Doc Watson wrote:every so often like Eddie I meet a former pupil froim my teaching days . They are usually very pleased to see me and we spend a few moments locked in the past. One ended sadly. I went to the schol reunion and talked to the mother of an ex pupil . She said her son would like to see me . So I arranged a time for us to spend together which went well . I wrote to him a couple of weeks later and almost via return malil I received a letter from his mother telling me he had taken his own life. I knew from talking to his mother there were issues in his life, but we both hoped they had been resolved.
...that's sad, doc. I hope he received your letter.

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Re: Blasts from the past and other matters

Post  Guest on Mon Sep 26, 2011 9:31 pm

eddie wrote:A customer on the gateline at Aldgate Tube station today said, "Hello, Ed."

I looked at her, thinking 'WTF?', and then the penny dropped...

Ruth was a student I taught in 1985-6. That's nearly half a lifetime ago. She introduced me to her teenage daughter, who hadn't been conceived when I last saw Ruth.

Hugs all round.

Ruth was nice enough to describe me as "an inspirational teacher" back in a previous life when I used to lecture on Performance Art. I demured, saying I was probably more chaotic than inspirational in those days. When I asked what on earth she was doing in Aldgate (she lives, or lived, in north London), she said she was directing a play at a famous nearby community centre, Toynbee Hall on Commercial Street. So I suppose, if she's still interested in the subject after all these years, I must have lit a spark of some sort.

This was the second occasion in the past couple of months when I've had such an encounter. I think I've already mentioned here the middle-aged Lycra-clad cyclist who caught sight of my laminated name badge and asked whether I come from Ealing, West London (which I do). Not knowing the bloke from Adam, I denied it because company policy states we don't give out such personal information to punters, in order to protect staff from vengeful nutters. Off he went, saying that he'd had an "old school chum" of that name in his class. Since I didn't much like my school and didn't have many chums there, this seemed implausible. But, thinking it over afterwards, I realised that if he knew about Ealing, he must have known me at school. But...who was he? I still have absolutely no idea. A lot about one's physical appearance changes between 15 and 55.

This is not the first or second time I've found that writing things down- and I've been delving deeply into my past recently with the London Underground retrospective writings- makes odd things happen. Marianne Faithful had just the same attitude to songs: singing about certain things make them occur.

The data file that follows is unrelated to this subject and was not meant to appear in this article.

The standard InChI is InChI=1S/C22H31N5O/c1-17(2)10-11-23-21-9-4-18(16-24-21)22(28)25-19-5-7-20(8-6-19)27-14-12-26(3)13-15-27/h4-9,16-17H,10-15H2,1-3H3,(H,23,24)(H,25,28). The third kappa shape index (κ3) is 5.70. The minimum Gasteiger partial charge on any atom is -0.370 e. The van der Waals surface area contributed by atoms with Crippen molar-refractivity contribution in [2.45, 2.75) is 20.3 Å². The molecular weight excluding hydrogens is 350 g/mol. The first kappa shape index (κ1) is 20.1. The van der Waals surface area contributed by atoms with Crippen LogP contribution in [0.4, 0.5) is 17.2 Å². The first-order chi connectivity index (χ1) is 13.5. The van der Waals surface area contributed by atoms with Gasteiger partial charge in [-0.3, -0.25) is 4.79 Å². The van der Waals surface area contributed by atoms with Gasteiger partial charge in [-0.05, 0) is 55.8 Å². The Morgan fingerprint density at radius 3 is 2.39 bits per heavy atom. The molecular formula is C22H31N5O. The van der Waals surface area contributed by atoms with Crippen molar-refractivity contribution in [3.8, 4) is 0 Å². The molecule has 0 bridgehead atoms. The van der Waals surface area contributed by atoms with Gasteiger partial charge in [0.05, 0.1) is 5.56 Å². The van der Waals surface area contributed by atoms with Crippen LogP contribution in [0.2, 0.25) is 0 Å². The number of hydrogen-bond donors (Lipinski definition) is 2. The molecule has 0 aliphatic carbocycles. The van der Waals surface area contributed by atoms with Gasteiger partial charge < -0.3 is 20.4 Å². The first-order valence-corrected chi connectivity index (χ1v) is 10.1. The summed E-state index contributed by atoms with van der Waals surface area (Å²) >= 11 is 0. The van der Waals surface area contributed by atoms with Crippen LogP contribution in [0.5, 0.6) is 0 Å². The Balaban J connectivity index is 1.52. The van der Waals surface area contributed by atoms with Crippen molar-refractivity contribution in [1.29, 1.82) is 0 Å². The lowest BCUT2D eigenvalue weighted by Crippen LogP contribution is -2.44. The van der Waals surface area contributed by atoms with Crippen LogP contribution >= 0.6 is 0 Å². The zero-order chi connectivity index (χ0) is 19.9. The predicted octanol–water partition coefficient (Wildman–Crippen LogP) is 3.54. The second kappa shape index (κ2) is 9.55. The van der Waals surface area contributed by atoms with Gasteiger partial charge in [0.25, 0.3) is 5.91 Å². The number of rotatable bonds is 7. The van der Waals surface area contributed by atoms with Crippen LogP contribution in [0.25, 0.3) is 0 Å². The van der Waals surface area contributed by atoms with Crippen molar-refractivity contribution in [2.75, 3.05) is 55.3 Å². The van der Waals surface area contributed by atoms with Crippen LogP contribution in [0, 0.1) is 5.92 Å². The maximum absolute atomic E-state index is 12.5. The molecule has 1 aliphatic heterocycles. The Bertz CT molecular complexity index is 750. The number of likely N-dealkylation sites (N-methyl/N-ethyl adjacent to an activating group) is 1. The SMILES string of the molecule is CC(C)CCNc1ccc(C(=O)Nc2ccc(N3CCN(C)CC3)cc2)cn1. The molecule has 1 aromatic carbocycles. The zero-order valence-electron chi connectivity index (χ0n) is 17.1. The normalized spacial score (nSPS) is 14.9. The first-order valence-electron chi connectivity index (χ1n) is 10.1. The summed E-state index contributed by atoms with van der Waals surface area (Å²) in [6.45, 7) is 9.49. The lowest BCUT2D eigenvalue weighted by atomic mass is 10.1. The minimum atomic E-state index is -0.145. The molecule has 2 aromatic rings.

The above phenomenon is what Hackney-based psychogeographer Iain Sinclair terms "The Shamanism of Intent"- or at least that's what I understand by his use of the term. (Sinclair can often be an impenetrable writer.)

Any such startling encounters with people from your own past to relate? Any thoughts on the Shamanism of Intent?

...so eddie, are you saying:

You excavate old memories. The process of writing them down...makes odd things happen
Marrianne Faithfull says she sings them into existence.
Sinclair terms the phenomenon "The Shamanism of Intent"

discuss

...maybe the collective unconscious manifesting?
(too weird?)



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Re: Blasts from the past and other matters

Post  Guest on Mon Sep 26, 2011 9:50 pm

eddie wrote:
blue moon wrote:what is psychogeography?

The term originated with the Situationists, was honed to a fine art by Iain Sinclair, and then degenerated into weekly columns in the Sunday broadsheets by Will Self and others.

psychogeography...does this pertain to the way the land shapes development, how place affects behaviour?

I'm interested in the concept of a ...I don't know the German word for land/place, but if you added the suffix geist (in the manner of zeitgeist), then I'm interested in that. In the idea of some places having a strong spirit (sorry can't think of a more accurate term...'field', 'force'?). Many Indigenous cultures have specialist persons to 'read' the land.

Also I'm interested in the idea that places where events of great moment have occurred contain a residue of the emotional output engendered by the event, and that some people channel this.

I realise this sounds weird but remember I grew up travelling through wild places. (shrug)

edit: and I'm very sensitive to the word 'weird'.




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Re: Blasts from the past and other matters

Post  Guest on Mon Sep 26, 2011 10:30 pm

eddie wrote:This is not the first or second time I've found that writing things down- and I've been delving deeply into my past recently with the London Underground retrospective writings- makes odd things happen. Marianne Faithful had just the same attitude to songs: singing about certain things make them occur.